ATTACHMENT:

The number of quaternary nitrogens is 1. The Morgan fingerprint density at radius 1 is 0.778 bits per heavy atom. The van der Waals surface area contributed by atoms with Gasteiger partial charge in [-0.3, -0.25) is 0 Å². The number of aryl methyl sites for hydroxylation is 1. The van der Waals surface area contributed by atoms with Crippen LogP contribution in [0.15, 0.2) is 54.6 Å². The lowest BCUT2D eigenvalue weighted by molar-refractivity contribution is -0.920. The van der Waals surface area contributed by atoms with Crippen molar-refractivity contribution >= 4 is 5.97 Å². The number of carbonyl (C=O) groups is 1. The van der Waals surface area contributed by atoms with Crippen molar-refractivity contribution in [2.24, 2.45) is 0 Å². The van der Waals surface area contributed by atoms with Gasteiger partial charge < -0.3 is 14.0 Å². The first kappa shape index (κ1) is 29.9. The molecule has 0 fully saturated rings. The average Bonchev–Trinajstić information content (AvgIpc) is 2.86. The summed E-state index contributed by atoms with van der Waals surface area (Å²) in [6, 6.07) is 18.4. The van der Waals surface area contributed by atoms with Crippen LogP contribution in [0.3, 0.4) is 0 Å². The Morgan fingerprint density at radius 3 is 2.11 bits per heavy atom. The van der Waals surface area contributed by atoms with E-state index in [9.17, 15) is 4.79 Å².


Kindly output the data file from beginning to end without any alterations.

The number of quaternary nitrogens is 1. The Morgan fingerprint density at radius 1 is 0.778 bits per heavy atom. The van der Waals surface area contributed by atoms with Gasteiger partial charge in [-0.3, -0.25) is 0 Å². The number of aryl methyl sites for hydroxylation is 1. The van der Waals surface area contributed by atoms with Crippen LogP contribution in [0.15, 0.2) is 54.6 Å². The lowest BCUT2D eigenvalue weighted by molar-refractivity contribution is -0.920. The van der Waals surface area contributed by atoms with Crippen molar-refractivity contribution >= 4 is 5.97 Å². The number of carbonyl (C=O) groups is 1. The van der Waals surface area contributed by atoms with Crippen molar-refractivity contribution in [2.24, 2.45) is 0 Å². The van der Waals surface area contributed by atoms with Gasteiger partial charge < -0.3 is 14.0 Å². The first kappa shape index (κ1) is 29.9. The molecule has 0 fully saturated rings. The average Bonchev–Trinajstić information content (AvgIpc) is 2.86. The summed E-state index contributed by atoms with van der Waals surface area (Å²) in [6, 6.07) is 18.4. The van der Waals surface area contributed by atoms with Crippen LogP contribution in [0.3, 0.4) is 0 Å². The Morgan fingerprint density at radius 3 is 2.11 bits per heavy atom. The van der Waals surface area contributed by atoms with E-state index in [9.17, 15) is 4.79 Å².